To his credit, Marshall claims he has corrected his behavior over the past few years. He has taken a job with Showtime on Inside the NFL, and pledged a lot of his time to charity while promoting mental health awareness. Marshall has also been taking medicine to manage his mental health and borderline personality disorder. At this stage of his career and also in his early 30’s, I like to think that the former Jet has become a better person. The Giants have an excellent staff of doctors and physicians on hand to keep the star WR grounded, and I’m confident that his worst days are behind him. Regardless, his behavior remains a factor that will continue to be monitored closely.
Additionally, we cannot discount last season’s implosion. Was this a mere aberration due to a lack of motivation, or the signs of a downward spiral? What happens when Marshall goes without a target one week? Can he and Odell balance such volatile personalities, and will Eli be able to manage this?
With so many question marks in the way of Marshall reaching his massive ceiling here, the Risk is very real.
For the icing on the cake, could someone tell me what happened the last time B-Marsh changed teams after a “down season?” Arguably the best year of his career — when he hauled in about 110 balls for 1,500 yards and 14 TDs with the Jets in 2015. I think the Giants like those odds.
Overall Stock Score: 40/50, B-
Ceiling Projection: 90 Receptions – 1,100 yds – 12 TDs – A bonafide WR1 season could happen considering the opportunity and surrounding talent here, but BMarsh must prove his own skills remain intact first.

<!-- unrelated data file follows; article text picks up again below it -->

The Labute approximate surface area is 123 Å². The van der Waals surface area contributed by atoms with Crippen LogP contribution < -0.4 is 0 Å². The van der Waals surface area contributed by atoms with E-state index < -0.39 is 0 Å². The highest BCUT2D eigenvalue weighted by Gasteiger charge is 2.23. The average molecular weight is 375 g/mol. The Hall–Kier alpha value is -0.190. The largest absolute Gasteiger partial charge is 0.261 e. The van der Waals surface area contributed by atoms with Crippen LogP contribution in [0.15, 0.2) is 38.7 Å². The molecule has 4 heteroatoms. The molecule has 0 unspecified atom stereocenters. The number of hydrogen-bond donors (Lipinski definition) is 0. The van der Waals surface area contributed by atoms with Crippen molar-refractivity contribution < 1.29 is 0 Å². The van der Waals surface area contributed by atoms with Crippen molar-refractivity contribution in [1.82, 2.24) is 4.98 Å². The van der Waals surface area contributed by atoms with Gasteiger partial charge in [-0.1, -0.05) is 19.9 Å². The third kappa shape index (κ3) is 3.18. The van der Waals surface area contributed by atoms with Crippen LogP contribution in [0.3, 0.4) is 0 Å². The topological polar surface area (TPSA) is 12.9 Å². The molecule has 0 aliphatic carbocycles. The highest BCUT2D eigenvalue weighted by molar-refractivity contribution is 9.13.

Floor Projection: 60 Receptions – 700 Yards – 5 TDs – He has never had a year with lower statistics than 60 – 700 since his rookie year, but his 2016 was atrocious.
Bottom Line: With a much-improved surrounding cast and in a pass-heavy scheme, a bounce back season for B-Marsh is a very real possibility; nonetheless, the aging wideout is coming off a horrendous last season with the Jets, leaving question marks around his own skills. Plus, his behavior always creates risk, especially now that he’ll be alongside another volatile figure in Odell. He has a similar feel to Donte Moncrief, with a high chance at a weekly TD, but often useless when he doesn’t cross the stripe.
2017 Predicted Stat Line: 70 Receptions – 850 Yards – 11 TDs
We used this formula to nail David Johnson and Ezekiel Elliott in 2016. Check back throughout the off-season to stay ahead of your fantasy football league.